Culinary Instructor Spotlight: Frazer Breckenridge
Chef instructor Frazer Breckenridge has been instrumental in building our Culinary Apprenticeship program into one of the best in the state. We are excited to announce that he is reprising his role as our lead instructor for the program beginning this fall. We were able to catch up with him to learn more about his background and what students can expect out of the program.
Discuss your career path and how it led to instructing our program.
I had been working in restaurants ever since my teenage years. When I got my B.S. in Marketing, I had no direction with what I wanted to do in a career. At that point I decided to enter culinary school at Le Cordon Bleu.
I then worked in the kitchens of a variety of restaurants, did a little catering, and eventually progressed into a management role at Whole Foods. One day I got a call from an old culinary school friend of mine, Greg Brooks (who helped start the program), wanting to know if I was interested in teaching at KSU. The rest was history.
Who is the ideal student for this program?
Someone who has a great attitude and an eagerness to learn. Those students who embrace all aspects of the program (classroom and apprenticeships) succeed the most, hands down.
What should students expect to learn?
All the cooking methods (grill, sauté, bake, broil, deep fry, poaching, pan fry, bake/roast, braise); different plating and garnishing techniques; how to use and maintain a knife; how to prep vegetables and meat; how to fillet a fish; a little bit of baking and pastry; how to work quickly and efficiently; food sanitation and safety; and how to work as a team. About 95% of everything we do in the kitchen is from scratch.
What are your thoughts on the apprenticeship aspect of the program?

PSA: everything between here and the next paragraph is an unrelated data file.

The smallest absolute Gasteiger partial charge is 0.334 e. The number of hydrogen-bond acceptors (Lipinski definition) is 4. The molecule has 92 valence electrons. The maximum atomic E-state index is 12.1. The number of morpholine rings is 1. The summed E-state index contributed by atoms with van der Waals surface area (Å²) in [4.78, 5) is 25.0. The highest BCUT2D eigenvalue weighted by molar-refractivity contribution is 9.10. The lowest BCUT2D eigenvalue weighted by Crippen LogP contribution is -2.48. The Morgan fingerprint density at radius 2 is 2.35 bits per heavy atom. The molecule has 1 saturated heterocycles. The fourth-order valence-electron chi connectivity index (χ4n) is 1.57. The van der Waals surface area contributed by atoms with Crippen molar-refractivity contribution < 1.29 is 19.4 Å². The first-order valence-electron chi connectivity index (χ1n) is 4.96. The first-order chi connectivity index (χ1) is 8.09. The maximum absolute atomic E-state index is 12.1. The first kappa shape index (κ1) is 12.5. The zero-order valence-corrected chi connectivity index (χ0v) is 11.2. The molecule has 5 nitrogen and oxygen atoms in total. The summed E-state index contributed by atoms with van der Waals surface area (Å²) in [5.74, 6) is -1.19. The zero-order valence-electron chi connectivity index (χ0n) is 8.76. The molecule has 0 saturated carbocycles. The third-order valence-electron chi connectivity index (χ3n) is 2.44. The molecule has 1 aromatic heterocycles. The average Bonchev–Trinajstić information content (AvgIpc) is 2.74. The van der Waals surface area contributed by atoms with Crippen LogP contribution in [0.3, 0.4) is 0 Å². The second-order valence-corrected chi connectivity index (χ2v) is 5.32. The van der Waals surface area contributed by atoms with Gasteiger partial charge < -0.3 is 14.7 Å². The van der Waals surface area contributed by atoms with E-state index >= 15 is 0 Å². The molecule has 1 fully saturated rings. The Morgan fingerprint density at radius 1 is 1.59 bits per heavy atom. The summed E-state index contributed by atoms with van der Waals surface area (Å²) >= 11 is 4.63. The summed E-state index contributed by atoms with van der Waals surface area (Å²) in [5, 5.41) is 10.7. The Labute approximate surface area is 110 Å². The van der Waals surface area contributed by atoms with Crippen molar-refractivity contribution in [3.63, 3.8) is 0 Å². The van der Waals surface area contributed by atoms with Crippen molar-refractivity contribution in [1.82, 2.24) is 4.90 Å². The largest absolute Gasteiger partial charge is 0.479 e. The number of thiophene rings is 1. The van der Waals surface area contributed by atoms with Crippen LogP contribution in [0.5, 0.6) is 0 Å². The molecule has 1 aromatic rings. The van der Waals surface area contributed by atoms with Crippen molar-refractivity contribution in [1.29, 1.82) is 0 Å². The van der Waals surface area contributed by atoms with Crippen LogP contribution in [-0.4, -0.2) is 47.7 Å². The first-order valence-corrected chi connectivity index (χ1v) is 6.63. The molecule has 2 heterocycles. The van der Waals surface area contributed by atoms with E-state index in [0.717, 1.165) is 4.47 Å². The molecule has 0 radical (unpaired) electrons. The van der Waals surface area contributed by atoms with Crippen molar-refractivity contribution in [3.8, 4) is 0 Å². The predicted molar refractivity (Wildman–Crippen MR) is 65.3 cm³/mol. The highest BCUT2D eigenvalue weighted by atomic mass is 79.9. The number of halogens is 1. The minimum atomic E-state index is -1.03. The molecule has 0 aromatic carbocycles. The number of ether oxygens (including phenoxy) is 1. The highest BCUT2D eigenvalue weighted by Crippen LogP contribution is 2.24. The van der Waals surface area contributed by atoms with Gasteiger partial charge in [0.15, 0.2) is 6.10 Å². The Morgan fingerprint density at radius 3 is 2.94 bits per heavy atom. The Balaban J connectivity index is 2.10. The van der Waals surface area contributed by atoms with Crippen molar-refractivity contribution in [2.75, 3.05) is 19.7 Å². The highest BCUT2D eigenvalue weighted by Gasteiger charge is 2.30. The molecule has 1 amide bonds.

I think it’s a huge reason this program is so great. Students are able to get valuable, real-world experience while working in the classroom.
They develop more rapidly than my class ever did in culinary school, and I know it’s because of these offsite apprenticeships. It’s an excellent way to get your foot in the door and establish solid contacts. Many students go on to work for these restaurants and catering companies after they graduate.
What is the career outlook in this industry?
As a society, we are getting busier and busier every day. In this fast-paced world, people and families do not have the time to prepare meals like they used to. That’s where the food service industry comes into play. According to the National Restaurant Association, the restaurant industry is the second-largest private sector employer in the United States, and it adds jobs at stronger rates than all other industries combined.
I would also like to add that being a restaurant chef is not the only avenue to travel down with this program. Students can become caterers, personal and private chefs, food stylists, food truck owners, retail operators, etc. Specialized occupations, like butchering and artisan bread making, are becoming huge as a result of the increasing public interest in good quality food.
What advice would you give to future chefs?
To work in many different venues and soak up as much knowledge as you can right out of school. Later on, use that combined knowledge to help develop your own style.